A LLANWNDA couple are in a flap over a gaggle of geese that are making their lives "a misery."

Bob and Penny Kay that several years ago, half a dozen domestic geese appeared in the area around their property in the Chatham Log Cabins park, near Caernarfon, which borders the Afon Rhyd river.

Since then, the geese, which were of a domestic breed, have turned feral and have increased to about 22 birds.

Often used as guard animals, due to their strongly territorial instincts, the geese have started attacking people and pets who venture near.

"The noise and the mess they make is terrible, but worst of all is their aggressiveness, especially in the breeding season," said Penny, originally from Marple.

"They fight with each other, and bully individual birds, the noise is horrendous, and they attack anyone who comes near our cabin.

"We are a residential location, we have been plagued by them and the situation is becoming intolerable.

"An elderly lady in her 70s who lives here was going to her car and she was attacked by them. She is now terrified. The neighbour's cat is frightened and has to hide.

"They are domestic geese, bred for meat, so they are too heavy to fly away. Obviously someone brought them here, but now they have just gone wild and feral."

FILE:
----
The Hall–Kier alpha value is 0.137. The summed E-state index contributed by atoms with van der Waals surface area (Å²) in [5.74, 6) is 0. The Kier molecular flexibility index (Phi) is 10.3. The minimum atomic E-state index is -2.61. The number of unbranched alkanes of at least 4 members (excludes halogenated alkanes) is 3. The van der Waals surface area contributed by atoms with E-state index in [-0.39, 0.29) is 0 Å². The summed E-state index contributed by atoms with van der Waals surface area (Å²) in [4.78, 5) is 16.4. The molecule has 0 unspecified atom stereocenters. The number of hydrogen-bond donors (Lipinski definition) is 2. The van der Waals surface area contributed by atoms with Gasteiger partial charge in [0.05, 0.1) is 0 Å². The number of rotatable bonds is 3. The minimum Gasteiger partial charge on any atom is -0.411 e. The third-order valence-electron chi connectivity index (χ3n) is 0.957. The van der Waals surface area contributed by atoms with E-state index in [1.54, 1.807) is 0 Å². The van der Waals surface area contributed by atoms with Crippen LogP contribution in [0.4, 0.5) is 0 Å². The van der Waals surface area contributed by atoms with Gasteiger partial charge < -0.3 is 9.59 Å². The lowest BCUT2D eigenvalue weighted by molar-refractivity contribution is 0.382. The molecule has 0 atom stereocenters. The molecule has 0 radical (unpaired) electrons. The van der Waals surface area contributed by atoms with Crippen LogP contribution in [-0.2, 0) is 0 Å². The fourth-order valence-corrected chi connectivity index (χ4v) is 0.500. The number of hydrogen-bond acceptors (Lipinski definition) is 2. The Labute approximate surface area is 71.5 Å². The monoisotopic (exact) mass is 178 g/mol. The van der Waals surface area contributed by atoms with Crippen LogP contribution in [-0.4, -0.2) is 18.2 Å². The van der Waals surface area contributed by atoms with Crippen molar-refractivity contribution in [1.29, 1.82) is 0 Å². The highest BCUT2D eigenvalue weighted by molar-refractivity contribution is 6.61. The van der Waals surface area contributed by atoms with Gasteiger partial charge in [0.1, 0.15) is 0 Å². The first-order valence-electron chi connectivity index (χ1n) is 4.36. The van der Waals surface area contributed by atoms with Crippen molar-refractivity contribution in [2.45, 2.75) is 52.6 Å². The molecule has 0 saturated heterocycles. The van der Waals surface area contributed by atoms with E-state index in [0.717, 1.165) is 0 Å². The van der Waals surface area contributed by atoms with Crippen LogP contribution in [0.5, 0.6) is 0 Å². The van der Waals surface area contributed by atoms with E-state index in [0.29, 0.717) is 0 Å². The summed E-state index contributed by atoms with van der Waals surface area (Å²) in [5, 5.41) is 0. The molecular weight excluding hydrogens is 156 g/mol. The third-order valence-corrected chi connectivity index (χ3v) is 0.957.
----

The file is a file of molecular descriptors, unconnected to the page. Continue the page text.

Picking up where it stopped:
The couple say they have approached Gwynedd Council for help and also the RSPCA but no avail.

"The council said they were unable to do anything as no-one claimed ownership. They wrote to some cabin-owners asking that the geese were not fed in order to deter them, but that hasn't worked," Penny added.

"Earlier this year, I contacted the council when the geese were extremely aggressive, they were even attacking cars.

"It can be frightening. Again the council was unable to do anything and suggested the RSPCA.

"The RSPCA simply stated 'birds have the right to roam' and were not prepared to do anything or offer advice."

Penny also approached an animal sanctuary but they were unable to take the geese in.

The RSPCA and Gwynedd Council were contacted.